After serving four years as the head of the federal agency that tracks atmospheric conditions from the surface of the sun to the depths of the ocean, Jane Lubchenco has her sights set on home.
In fact, she is expected back in town at 7 tonight at the Whiteside Theatre to be the opening night keynote speaker at the da Vinci Days festival. The free address, “From the Silly to the Sublime: Stories about Science in D.C.,” chronicles some of her experiences as head of the National Oceanic and Atmospheric Agency.
Confirmed as head of NOAA in 2009, Lubchenco said her stint at NOAA coincided with the most
extreme weather of any four years in U.S. history, including 770 tornadoes, six major floods, three tsunamis, 70 Atlantic hurricanes (including Sandy, Isaac and Irene) as well as historic droughts and record snowfalls. Additional challenges included the partisan Congress, the BP oil spill, a weather satellite program in need of revamping and the poor economy.
She left the job in February 2013 and went on sabbatical for a time at Stanford University.
Now the noted marine ecologist and environmental scientist is planning to return to OSU, where she was working before President Obama nominated her for the NOAA appointment.
Lubchenco said was “quite surprised when the president’s team came calling” to offer her the position as the first woman to head NOAA. “It’s hard to say no to the president,” Lubchenco said.
But she said that she grew weary of the 24/7 craziness of Washington, D.C., by the time she stepped down in February.
“I could never, ever turn my phone off,” Lubchenco said. “It’s time to pass the baton.”
Now she and OSU officials are working to define a role for her that best takes advantage of her knowledge and experience.
During a recent trip to California to visit family, she reflected on her time leading an agency that in recent years has become more prominent due to its key role in issuing extreme weather alerts, understanding and tracking climate change, responding to oil spills and managing fisheries.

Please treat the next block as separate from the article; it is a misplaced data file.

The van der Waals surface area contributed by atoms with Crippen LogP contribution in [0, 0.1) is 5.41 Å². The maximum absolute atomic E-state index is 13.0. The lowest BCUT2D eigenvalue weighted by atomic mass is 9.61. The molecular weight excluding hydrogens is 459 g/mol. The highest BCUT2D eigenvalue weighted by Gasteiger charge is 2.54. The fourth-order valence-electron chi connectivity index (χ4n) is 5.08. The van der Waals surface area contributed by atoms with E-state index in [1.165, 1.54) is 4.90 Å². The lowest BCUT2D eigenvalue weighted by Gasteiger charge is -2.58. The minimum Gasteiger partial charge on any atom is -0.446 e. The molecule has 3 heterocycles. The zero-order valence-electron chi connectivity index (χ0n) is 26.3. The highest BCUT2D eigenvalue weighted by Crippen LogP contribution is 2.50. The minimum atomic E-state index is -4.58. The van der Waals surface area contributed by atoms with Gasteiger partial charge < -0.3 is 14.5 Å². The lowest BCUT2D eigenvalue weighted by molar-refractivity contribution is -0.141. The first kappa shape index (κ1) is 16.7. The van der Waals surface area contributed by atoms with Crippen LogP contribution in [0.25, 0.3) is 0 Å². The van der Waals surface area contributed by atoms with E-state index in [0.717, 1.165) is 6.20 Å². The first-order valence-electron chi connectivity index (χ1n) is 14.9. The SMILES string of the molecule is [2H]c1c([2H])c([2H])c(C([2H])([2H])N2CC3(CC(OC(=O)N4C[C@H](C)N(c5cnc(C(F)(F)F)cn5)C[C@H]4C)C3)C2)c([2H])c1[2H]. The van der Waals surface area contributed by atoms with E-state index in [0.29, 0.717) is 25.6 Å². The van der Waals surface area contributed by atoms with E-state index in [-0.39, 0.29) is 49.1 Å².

However lofty and important her role at NOAA, it had its humbling moments, she said. For instance, on her first day at her new office, she opened the bathroom door — and was greeted by the sight of a massive Washington, D.C., rat. She estimated it was 10 inches long, not including the tail. She reasoned that the rat moved in during the five months the office was out of use and found a relatively cozy habitat. She flushed the toilet for a few days before putting the commode to use.
The incident is an example of how Lubchenco’s sense of humor and scientific logic serve her well. She employed both assets to influence policy on matters of marine ecology and environmental issues, particularly those relating to oceans. In fact, Lubchenco considers her crowning achievement at NOAA was focusing attention and action on ocean and atmospheric crises.
For instance, she mentioned turning the corner in educating policymakers about the dangers of overfishing, helping to create the nation’s first National Ocean Policy, putting a critical weather satellite program back on track, increasing timely and accurate forecasts of weather disasters and strengthening science and scientific integrity.
Lubchenco was no stranger to D.C. before she came to work for NOAA; she’d already spent time giving testimony in Congress on such topics.
“I already knew how to swim with the sharks,” Lubchenco said, tongue-in-cheek.